The latter will require you to take a break, slow down the mind and relax into a meditative state where you can explore the source of your disconnection. I tend to resist meditation, but five minutes of it will bring my attention to countless issues I thought were unsolvable.

It’s profound the way the meditative state sheds light on these issues and offers practical solutions. From this centered space, it’s nearly impossible not to be connected.

Thus, the choice to go with meditation over pushing yourself when you can’t produce ideas will provide more clarity and spiritual growth. Either path can lead to the intended result, but the meditative path can lead to so much more.

Inspiration Comes from the Space Between Thoughts

Why is the meditative path more effective? The answer is simple: when we’re awash in creative inspiration, we risk falling out of the state responsible for it by shifting back into the mind and expecting to produce the same quality and quantity of ideas from this limited space.

The mind is capable of amazing things, but it’s a receiver, not a generator, for ideas.

To an extent, it should be open and calm to receive a steady flow of meaningful ideas. When you struggle, it helps to stop and shift back into a calm state where you can perceive and interact with the space between your thoughts.

For me, this is crucial to tapping into a practically incorruptible flow. It seems that intuition and creativity come not from thought, but this space between thoughts you can discover with meditation.

I recommend exploring and interacting with this space whether you’re creative or not, because it’s key to eventually becoming one with your higher consciousness.

Sometimes you might be in this space without realizing it. This is when an abundance of ideas will flow and you’ll feel on top of the world, but the moment you shift out of it, inspiration will wither and you’ll wonder what happened.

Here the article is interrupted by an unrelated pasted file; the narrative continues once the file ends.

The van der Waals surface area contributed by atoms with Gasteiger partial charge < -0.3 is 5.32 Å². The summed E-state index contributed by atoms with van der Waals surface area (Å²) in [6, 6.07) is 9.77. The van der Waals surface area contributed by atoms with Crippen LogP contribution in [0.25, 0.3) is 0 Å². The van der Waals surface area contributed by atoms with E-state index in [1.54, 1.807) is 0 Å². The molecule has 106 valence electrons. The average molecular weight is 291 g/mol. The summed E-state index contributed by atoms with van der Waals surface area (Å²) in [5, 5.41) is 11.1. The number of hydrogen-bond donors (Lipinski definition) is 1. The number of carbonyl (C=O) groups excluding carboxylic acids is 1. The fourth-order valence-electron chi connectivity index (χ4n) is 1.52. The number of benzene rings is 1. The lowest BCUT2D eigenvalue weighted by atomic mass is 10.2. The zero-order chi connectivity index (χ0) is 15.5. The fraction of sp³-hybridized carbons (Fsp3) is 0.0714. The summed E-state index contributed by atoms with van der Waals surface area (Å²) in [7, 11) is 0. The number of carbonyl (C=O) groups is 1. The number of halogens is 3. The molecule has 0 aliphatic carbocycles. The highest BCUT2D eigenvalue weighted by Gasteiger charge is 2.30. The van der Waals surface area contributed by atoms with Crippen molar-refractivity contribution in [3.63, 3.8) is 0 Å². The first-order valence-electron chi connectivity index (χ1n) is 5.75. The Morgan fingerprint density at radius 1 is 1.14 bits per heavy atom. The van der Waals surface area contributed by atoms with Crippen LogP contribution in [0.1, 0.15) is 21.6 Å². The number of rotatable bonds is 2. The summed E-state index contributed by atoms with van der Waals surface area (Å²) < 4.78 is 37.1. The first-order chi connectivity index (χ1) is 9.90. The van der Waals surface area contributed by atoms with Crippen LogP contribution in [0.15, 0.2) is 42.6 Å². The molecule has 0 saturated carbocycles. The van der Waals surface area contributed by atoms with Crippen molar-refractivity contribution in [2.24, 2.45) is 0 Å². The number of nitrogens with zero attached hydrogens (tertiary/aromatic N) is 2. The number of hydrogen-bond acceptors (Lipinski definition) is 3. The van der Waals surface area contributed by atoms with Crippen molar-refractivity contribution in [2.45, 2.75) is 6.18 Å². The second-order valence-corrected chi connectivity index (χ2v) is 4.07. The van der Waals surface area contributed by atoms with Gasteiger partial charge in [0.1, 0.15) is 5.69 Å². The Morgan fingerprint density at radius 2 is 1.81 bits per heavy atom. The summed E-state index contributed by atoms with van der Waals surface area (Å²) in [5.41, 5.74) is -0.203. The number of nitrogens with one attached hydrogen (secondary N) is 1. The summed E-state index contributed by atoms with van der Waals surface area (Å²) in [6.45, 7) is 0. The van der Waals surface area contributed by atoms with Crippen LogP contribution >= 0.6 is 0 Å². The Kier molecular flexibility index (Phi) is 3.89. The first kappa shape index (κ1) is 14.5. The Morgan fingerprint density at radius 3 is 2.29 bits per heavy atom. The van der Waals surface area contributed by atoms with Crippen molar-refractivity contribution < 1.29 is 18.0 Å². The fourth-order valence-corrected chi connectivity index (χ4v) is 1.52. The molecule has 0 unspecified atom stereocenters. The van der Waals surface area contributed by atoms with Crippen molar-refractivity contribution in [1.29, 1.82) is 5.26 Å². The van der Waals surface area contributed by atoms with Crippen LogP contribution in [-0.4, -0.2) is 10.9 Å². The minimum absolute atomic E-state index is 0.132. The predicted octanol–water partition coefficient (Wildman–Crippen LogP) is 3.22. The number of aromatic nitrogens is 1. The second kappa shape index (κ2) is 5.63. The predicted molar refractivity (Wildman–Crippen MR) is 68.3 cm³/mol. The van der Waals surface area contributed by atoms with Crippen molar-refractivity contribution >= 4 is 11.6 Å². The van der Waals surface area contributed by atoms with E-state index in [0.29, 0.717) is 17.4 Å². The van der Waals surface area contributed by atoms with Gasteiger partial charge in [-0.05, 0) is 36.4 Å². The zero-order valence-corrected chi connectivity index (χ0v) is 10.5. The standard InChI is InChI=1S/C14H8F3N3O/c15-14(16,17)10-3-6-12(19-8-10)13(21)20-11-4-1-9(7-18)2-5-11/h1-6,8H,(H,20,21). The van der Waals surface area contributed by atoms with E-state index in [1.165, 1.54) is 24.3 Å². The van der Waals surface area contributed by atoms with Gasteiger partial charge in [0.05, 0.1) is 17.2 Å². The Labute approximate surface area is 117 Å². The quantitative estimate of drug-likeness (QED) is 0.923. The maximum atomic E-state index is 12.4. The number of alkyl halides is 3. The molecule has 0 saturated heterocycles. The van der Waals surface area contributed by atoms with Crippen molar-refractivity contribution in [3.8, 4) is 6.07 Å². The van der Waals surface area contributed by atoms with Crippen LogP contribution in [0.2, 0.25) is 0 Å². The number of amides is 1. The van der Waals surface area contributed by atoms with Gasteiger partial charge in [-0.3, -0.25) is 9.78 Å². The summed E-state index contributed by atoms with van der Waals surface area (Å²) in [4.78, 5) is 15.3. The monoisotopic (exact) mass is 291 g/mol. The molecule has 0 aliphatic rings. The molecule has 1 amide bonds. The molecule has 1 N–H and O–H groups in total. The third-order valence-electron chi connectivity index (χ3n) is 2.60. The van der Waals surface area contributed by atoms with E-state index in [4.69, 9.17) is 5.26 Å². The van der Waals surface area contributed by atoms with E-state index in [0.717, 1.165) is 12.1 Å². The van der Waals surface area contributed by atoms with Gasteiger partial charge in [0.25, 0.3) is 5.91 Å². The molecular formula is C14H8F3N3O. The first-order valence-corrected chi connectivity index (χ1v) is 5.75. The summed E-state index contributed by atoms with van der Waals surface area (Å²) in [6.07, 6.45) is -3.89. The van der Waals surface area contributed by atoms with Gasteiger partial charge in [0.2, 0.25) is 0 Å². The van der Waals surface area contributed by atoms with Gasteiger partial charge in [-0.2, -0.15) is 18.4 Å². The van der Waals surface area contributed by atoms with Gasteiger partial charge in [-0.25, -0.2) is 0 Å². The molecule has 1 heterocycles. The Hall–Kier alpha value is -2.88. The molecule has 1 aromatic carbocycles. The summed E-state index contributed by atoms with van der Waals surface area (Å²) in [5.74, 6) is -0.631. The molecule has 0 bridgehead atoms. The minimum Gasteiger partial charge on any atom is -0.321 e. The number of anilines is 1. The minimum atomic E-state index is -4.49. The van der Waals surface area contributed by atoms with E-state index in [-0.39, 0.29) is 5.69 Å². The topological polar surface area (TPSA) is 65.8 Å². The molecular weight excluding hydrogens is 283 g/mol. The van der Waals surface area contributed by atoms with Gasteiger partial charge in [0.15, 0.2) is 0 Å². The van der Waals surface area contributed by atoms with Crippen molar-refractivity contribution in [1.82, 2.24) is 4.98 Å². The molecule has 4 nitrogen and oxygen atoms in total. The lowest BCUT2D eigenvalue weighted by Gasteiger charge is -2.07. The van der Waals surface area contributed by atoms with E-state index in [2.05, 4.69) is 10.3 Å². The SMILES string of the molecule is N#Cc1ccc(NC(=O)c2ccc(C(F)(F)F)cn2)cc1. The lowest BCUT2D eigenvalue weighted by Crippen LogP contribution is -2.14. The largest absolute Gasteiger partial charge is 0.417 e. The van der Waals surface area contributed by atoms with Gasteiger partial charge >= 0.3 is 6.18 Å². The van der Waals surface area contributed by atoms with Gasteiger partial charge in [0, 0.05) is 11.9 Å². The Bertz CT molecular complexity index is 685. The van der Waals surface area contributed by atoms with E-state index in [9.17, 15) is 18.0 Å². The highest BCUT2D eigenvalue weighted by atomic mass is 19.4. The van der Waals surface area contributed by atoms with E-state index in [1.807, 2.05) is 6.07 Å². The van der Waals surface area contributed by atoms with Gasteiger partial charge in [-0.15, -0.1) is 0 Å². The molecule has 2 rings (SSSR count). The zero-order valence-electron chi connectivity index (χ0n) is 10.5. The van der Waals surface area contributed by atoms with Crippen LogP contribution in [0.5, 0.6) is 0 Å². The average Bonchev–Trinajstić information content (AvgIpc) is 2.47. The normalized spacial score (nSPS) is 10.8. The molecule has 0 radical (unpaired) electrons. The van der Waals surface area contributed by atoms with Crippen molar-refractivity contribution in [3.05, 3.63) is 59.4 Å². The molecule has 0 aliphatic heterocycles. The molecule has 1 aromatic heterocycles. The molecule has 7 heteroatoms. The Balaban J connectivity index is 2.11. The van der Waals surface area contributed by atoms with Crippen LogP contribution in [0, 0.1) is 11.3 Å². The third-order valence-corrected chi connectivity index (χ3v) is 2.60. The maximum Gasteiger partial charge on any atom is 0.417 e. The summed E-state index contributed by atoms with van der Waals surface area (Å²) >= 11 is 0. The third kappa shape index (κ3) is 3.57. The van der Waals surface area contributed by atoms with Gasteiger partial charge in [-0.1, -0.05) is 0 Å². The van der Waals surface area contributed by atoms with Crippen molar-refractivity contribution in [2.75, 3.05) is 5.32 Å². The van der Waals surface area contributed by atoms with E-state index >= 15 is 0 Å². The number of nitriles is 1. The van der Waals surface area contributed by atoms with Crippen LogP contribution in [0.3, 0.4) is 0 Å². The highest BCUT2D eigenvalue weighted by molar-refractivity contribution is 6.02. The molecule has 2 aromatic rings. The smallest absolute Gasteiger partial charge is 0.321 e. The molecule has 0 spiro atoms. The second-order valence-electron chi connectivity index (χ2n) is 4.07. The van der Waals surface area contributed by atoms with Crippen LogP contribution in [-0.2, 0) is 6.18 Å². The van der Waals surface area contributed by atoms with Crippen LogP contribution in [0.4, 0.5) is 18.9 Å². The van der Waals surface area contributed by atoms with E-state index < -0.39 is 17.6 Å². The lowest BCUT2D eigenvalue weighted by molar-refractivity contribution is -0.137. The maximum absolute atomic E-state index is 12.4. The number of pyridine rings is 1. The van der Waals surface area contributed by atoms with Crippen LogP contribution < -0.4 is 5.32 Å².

The State of Mind Sought by All

It only takes a simple shift to connect with ecstatic states of consciousness, the contents of which you can pour into your work. This is the space religious and spiritual thinkers have sought for centuries, and it’s responsible for the greatest, most uplifting creative and scientific work the world has ever seen.

The people responsible were instruments for this higher consciousness, and we can be open to it simply by relaxing and calming the mind. That’s all it takes, but it can be surprisingly difficult if you’re used to letting the mind run the show.

The mind is an important part of it all, but it alone isn’t responsible for ideas or creativity. An aspect of your being that’s untouchable for most people is responsible, but like the innovators throughout history who worked tirelessly to develop the fruits of their connection, you can tap into it and let it change your life forever.

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Featured image credit: thecreativestrategist.com.au

2 comments

  1. Nice post. Stillness is the key. I don’t try to meditate, but I believe I reached a somewhat meditative state occasionally by quieting my mind. One way I’ve been able to do this for many years has been to play guitar. Other times it happens simply from relaxing.

    Thanks for writing about this. I enjoyed it.

    Like